Cuba is a country of the West Indies, the largest single island of the archipelago, and one of the more-influential states of the Caribbean region. Life in contemporary Cuba is thus challenging, given the limited access to food, transportation, electrical power, and other necessities. Even so, many Cubans show a fierce pride in their revolutionary society, the only one of its kind in Latin America. Cuba is a multicultural, largely urban nation, although it has only one major city: Havana (La Habana), the capital and commercial hub of the country, on the northwestern coast. The Guanahatabey and Ciboney peoples were among the original hunter-gatherer societies to inhabit Cuba by about 4000 BCE, the former living in the extreme west of the island and the latter mainly on the cays to the south, with limited numbers in other places. The Taino (Arawakan Indians) arrived later, probably about 500 CE, and spread throughout Cuba, the rest of the Greater Antilles, and the Bahamas. Spanish is the principal language of Cuba. Although there are no local dialects, the island’s diverse ethnic groups have influenced speech patterns. Africans, in particular, have greatly enriched the vocabulary and contributed the soft, somewhat nasal accent and rhythmic intonation that distinguish contemporary Cuban speech. About one-fifth of Cubans are nonreligious. The total number of adherents to Santería—Cuba’s main religious movement—is unknown but may include between one-half and seven-tenths of the population. The Santería religion includes many traditions of West African (mainly Yoruba) origin, notably praying to orishas (divine emissaries), many of which have been formally identified with Roman Catholic saints. Apart from sugarcane, the chief crops are rice, citrus fruits, potatoes, plantains and bananas, cassava, tomatoes, and corn. Fruit trees include such citrus varieties as lemon, orange, and grapefruit. Because the supply of river water is limited, wells in La Habana province and elsewhere draw heavily on groundwater supplies. The main hydroelectric power plants are located in southeastern Cuba. Tourism,government services, education, health care, entertainment, and other services account for about two-fifths of the employment in Cuba.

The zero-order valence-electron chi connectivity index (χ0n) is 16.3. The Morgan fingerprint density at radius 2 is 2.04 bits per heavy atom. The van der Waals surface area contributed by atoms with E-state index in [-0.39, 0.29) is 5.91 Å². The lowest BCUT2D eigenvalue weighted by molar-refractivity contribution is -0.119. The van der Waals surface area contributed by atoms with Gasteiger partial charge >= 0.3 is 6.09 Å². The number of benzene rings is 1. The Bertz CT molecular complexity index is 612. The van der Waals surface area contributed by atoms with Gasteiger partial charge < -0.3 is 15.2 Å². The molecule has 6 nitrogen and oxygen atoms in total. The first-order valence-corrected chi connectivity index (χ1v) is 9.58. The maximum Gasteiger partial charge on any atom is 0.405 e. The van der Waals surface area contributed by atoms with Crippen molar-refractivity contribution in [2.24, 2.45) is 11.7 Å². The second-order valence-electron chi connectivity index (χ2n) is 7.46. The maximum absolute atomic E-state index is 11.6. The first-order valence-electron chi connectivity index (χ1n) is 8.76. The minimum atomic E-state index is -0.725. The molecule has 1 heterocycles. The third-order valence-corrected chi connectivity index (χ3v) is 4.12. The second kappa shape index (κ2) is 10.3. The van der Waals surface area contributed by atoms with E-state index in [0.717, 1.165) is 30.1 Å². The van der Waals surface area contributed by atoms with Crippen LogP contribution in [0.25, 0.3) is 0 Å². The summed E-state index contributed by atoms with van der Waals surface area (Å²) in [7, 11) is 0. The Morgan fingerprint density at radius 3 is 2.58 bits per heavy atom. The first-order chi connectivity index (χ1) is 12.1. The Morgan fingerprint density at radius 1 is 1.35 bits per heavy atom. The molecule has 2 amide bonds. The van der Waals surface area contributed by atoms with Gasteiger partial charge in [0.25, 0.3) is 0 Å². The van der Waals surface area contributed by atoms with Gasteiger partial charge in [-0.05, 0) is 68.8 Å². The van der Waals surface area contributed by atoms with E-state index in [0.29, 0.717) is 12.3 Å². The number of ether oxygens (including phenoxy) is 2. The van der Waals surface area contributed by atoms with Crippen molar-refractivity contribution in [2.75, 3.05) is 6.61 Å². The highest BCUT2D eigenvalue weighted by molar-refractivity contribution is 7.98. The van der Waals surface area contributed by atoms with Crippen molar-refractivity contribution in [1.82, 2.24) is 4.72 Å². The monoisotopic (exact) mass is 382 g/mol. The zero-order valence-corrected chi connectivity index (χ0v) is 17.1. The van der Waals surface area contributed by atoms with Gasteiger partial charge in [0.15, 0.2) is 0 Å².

Things to Do:
Stroll the Havana Malecon.
Visit the streets of Old Havana.
View the works in the Museo Nacional de Bellas Artes.
View raw 20th century history at the Museum of the Revolution.